In modern urban settings, you can hardly talk of real state without thinking of the high-rise buildings that dominate the skies. There is a limitless investment in tall buildings as investors seek to optimise returns from the pieces of land they can acquire. This evolution of construction needs prompts building specialists to find new ways of carrying out work so that they can meet their customer's needs. A perfect example of this evolution is the development of commercial concrete pumping. The technique requires pumps and hoses to move concrete from one point to another using hydraulic force. During the process, there are some inherent risks to workers and property. This article outlines the risk control measures used at various points of the pumping system to guarantee safety.
Concrete Placing Boom
The concrete placing boom comprises an arm and specialised extension that delivers the concrete mixture where the workers want. Its elongated nature poses a risk of mechanical and structural failure at various points of the arm. Thankfully, contractors can apply a number of safety measures to eliminate injury and damage. First, the contractors carry out regular inspection of the boom's controls including smoothness and speed. They also check and replace any worn out structural components such as fasteners, shafts, welds and pins. Lastly, they adhere to motion limits of the height to ensure that the machines only work within height ranges that it can handle.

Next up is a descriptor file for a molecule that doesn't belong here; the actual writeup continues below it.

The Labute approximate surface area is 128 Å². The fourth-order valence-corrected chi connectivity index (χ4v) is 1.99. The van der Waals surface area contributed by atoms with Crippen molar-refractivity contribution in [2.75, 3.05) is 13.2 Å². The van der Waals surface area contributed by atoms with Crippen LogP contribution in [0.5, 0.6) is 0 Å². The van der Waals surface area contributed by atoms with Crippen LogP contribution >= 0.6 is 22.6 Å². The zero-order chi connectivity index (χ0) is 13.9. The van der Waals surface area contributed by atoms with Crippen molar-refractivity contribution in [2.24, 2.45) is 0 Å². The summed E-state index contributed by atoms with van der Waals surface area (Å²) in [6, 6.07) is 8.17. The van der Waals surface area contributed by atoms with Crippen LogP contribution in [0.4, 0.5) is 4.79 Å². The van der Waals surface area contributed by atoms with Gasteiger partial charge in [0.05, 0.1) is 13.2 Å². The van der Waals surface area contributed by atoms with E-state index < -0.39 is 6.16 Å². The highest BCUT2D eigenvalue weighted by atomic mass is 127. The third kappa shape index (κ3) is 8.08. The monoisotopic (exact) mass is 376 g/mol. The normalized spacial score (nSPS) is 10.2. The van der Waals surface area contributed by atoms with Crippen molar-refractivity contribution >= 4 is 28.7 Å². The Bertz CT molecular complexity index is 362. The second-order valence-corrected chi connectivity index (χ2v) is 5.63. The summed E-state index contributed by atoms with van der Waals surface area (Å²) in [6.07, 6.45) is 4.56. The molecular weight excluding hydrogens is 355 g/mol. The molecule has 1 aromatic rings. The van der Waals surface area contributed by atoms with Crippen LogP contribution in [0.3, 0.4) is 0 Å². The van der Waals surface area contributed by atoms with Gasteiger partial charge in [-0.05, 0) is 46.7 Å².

Concrete Conduit Pipes
The conduit pipes are an elemental part of a concrete pumping system. They carry concrete mixture under high pressure, meaning that they have to be structurally sound for them to carry out this function well. Therefore, contractors avoid any unnecessary bends on the pipework to facilitate the smooth flow of the concrete mixture. They also secure both vertical and horizontal pipes with galvanised steel fasteners to ensure that they stay in position.
The hose whip refers to the hasty movements of the rubber hose affixed to the end of a concrete placing boom. The whip can strike a worker or eject material forcefully, posing danger to those nearby. To avoid this, contractors assign qualify personnel with proper training to handle the whip hose. Additionally, they only pump properly mixed concrete through the hose whip to prevent blockage, uncontrolled vibration and movement of the hose whip. Lastly, starting the pump gradually also keeps the whip's ejections in check
You don't need to fret over safety when pumping concrete in your construction site. Good contractors adhere to the safety measures discussed for your peace of mind.